Severine von Tscharner Fleming ’04 is in the middle of another one of her jam-packed days, and this time it’s literal: stooped over the kitchen sink in Essex, N.Y., she grins and holds out two big buckets of rose hips that she’s about to clean, cube and slow-cook into a marmalade-like jam.
“I love the little pricklies,” she gushes, as she cradles the harsh fuzz of the fruit with her fingertips. She recalls how as a kid she spent summers at her grandmother’s farm in Switzerland, where she climbed trees, milked cows and first fell in love with farm life. Now planted in the rural northern reaches of New York State, she still seems to be in the honeymoon phase when it comes to agriculture, although she has farmed for eight seasons now.
Fleming is drawn to farming’s “alluring mix of sensuality and politics,” which is partly why she’s so concerned about its future. In the last century, the proportion of farmers in the U.S. workforce shrunk from nearly half to less than 2 percent, and the rise of Big Agriculture has come at a cost. “Industrialization, specialization and concentration,” says Fleming, “have created a system which is brittle, highly energy-addicted and whose practices erode the future carrying capacity of the soil.”
Discomforting trends like these have inspired Fleming and others to try to spark a revolution in a farming industry that’s fraying and graying. Through her leadership in groups such as Farm Hack, Agrarian Trust and the National Young Farmers’ Coalition, she has become in many ways the face of a movement of young people who are ready to get their hands dirty. The idea, simply put, is to create a national patchwork of upstart farmers who will grow food to be sold close to market and serve as stewards of the dwindling supply of irrigable farmland.
“We have to catalyze, crystallize and publicize to get folks involved,” Fleming says. “The odds are stacked against us, but at the same time, there’s progress,” says Fleming. “People are stepping up and showing up.”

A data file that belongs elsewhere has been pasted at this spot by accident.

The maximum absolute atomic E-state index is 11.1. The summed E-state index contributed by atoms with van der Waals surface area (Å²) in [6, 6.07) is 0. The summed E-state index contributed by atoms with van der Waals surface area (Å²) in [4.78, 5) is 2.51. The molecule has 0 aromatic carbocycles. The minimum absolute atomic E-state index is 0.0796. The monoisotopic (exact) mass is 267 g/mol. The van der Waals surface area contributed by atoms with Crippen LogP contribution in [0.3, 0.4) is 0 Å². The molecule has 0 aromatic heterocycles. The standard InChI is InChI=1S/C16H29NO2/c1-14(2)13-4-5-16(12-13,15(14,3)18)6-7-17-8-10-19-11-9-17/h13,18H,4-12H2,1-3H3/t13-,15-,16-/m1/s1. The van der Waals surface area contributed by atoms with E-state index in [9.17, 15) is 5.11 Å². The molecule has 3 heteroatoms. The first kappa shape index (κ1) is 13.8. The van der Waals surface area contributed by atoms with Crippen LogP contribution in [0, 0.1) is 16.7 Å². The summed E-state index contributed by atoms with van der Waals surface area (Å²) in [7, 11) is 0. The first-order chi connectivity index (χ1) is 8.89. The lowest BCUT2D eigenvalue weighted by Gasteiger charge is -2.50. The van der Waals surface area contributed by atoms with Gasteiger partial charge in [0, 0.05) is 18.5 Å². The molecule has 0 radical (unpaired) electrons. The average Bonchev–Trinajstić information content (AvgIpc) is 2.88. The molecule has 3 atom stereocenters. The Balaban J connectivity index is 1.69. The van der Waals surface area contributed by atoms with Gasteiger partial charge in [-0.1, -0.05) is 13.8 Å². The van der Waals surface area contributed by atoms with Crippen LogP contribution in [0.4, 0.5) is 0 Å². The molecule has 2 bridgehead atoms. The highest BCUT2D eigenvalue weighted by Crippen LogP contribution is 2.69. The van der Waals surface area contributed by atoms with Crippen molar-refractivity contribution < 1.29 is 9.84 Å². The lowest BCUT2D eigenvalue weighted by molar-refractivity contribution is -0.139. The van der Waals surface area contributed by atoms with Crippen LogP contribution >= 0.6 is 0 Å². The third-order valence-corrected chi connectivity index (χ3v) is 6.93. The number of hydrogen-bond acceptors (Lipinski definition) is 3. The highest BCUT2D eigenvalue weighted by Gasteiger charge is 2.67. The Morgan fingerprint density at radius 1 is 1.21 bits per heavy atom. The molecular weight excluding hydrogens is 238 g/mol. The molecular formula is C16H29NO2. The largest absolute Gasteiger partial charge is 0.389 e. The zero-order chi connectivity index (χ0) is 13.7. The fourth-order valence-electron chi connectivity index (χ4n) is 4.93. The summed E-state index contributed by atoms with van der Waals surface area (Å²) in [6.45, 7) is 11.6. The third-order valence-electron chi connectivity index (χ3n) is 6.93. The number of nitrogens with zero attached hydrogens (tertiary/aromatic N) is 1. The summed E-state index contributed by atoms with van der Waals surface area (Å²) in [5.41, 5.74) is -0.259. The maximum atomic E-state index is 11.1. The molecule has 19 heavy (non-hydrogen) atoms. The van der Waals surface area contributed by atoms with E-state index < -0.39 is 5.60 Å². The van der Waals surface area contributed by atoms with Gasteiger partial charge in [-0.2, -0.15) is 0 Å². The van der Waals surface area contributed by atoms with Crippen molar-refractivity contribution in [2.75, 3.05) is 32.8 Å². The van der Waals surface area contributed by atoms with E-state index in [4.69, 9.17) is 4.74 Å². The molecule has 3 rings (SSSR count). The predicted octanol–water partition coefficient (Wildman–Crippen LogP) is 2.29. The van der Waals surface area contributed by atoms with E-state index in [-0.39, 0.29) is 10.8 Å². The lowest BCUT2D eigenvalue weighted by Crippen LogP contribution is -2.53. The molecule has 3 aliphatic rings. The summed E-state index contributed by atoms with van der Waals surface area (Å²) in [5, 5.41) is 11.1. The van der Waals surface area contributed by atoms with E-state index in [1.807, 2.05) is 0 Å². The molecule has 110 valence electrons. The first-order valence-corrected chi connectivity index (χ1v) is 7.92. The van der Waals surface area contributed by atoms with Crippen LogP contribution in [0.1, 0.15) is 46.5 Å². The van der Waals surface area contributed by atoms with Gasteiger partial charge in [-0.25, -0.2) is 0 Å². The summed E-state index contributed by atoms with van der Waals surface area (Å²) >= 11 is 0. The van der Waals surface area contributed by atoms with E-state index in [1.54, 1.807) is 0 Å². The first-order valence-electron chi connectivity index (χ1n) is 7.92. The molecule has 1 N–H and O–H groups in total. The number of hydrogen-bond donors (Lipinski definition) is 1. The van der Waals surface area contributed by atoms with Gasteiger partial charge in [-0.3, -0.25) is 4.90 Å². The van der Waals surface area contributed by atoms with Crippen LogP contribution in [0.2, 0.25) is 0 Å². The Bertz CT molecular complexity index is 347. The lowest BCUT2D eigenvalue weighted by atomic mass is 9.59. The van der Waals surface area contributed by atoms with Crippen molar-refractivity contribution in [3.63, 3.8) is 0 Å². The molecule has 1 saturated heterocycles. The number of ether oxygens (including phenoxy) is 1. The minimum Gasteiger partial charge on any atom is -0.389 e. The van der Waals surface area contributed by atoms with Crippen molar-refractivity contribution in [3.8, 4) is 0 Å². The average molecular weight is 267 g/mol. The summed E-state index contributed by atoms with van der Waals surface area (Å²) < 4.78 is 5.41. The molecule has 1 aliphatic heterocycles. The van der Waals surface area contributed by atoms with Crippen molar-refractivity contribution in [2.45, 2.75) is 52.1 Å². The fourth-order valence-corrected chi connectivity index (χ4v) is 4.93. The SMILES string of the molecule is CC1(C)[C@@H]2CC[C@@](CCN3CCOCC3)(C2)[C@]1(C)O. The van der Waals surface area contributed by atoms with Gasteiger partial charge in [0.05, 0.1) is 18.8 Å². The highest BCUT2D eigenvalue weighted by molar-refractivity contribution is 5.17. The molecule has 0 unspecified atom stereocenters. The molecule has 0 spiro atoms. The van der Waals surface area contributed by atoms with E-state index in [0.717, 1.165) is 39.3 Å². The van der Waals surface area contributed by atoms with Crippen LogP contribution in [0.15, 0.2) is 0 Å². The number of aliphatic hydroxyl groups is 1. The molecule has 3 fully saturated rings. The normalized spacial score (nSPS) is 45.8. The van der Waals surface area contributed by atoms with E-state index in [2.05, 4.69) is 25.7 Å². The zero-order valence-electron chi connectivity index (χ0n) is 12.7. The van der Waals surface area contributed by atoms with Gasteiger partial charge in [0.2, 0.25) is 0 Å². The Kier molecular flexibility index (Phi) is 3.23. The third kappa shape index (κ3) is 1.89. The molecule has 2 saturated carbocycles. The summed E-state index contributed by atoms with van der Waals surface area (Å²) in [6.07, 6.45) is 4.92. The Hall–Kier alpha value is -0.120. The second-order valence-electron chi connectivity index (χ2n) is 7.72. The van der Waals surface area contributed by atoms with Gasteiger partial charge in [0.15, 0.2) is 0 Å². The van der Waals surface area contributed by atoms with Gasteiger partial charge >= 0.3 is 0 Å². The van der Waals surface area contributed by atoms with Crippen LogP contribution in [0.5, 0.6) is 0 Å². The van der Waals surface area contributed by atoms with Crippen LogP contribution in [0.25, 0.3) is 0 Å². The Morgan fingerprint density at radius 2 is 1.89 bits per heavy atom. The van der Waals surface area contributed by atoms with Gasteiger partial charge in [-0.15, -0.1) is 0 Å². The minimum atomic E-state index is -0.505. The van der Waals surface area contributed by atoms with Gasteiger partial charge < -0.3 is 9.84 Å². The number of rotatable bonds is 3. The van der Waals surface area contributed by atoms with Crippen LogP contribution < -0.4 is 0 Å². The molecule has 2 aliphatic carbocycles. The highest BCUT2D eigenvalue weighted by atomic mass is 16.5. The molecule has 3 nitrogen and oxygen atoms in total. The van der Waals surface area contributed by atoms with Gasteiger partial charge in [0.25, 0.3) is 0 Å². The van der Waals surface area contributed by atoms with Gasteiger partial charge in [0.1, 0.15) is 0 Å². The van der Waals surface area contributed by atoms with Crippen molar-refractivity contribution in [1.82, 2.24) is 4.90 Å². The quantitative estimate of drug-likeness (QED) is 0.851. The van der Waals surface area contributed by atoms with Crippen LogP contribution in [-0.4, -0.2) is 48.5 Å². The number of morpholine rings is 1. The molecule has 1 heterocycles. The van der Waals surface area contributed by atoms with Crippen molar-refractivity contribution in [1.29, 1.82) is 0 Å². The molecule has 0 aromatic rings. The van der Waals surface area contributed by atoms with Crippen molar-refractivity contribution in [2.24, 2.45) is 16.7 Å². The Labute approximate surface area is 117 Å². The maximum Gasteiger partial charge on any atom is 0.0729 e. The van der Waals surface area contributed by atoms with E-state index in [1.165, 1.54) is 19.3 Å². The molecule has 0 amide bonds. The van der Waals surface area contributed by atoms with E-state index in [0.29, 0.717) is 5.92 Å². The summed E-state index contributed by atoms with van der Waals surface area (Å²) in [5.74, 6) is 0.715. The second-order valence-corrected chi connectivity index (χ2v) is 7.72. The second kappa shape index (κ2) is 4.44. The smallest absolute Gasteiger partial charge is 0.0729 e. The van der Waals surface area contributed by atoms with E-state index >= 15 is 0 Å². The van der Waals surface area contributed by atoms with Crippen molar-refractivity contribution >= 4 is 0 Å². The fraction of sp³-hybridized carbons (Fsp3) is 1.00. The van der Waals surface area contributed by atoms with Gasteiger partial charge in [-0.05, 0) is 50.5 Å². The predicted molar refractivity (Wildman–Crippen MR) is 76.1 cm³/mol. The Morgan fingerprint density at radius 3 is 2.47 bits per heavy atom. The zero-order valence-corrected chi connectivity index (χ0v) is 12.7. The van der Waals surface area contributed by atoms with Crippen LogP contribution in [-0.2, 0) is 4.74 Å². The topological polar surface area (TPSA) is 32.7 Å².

It’s not just a smattering of urban gardeners and hippies who are concerned. U.S. Agriculture Secretary Tom Vilsack set a goal of creating 100,000 new farmers in the next few years. Congress launched the National Institute of Food and Agriculture to speed up the pace of scientific discovery in the field. And authors like Michael Pollan have advocated expanding training programs for U.S. farmers—“not as a matter of nostalgia for the agrarian past,” as he wrote in a 2008 New York Times op-ed, “but as a matter of national security.”
Hope may lie with Fleming’s fellow Millennials—though your typical farmer these days skews more AARP than Generation Y. According to the USDA’s 2007 agricultural census, since 1978 the average age in the profession has increased seven years, from 50 to 57. Farmers who are 65 and older outnumber those 35 and younger by a factor of six to one.
The aging in agriculture wasn’t entirely unexpected. A whole generation essentially opted out of the industry as a result of the ’80s farm crisis, when the U.S. lost approximately 300,000 farms due to high interest rates and an unfavorable economic climate. “Those kids [growing up then] looked at their parents’ lives and the stress of expensive land and mountains of debt,” Fleming says, “and they simply weren’t inspired to jump in … for good reason.”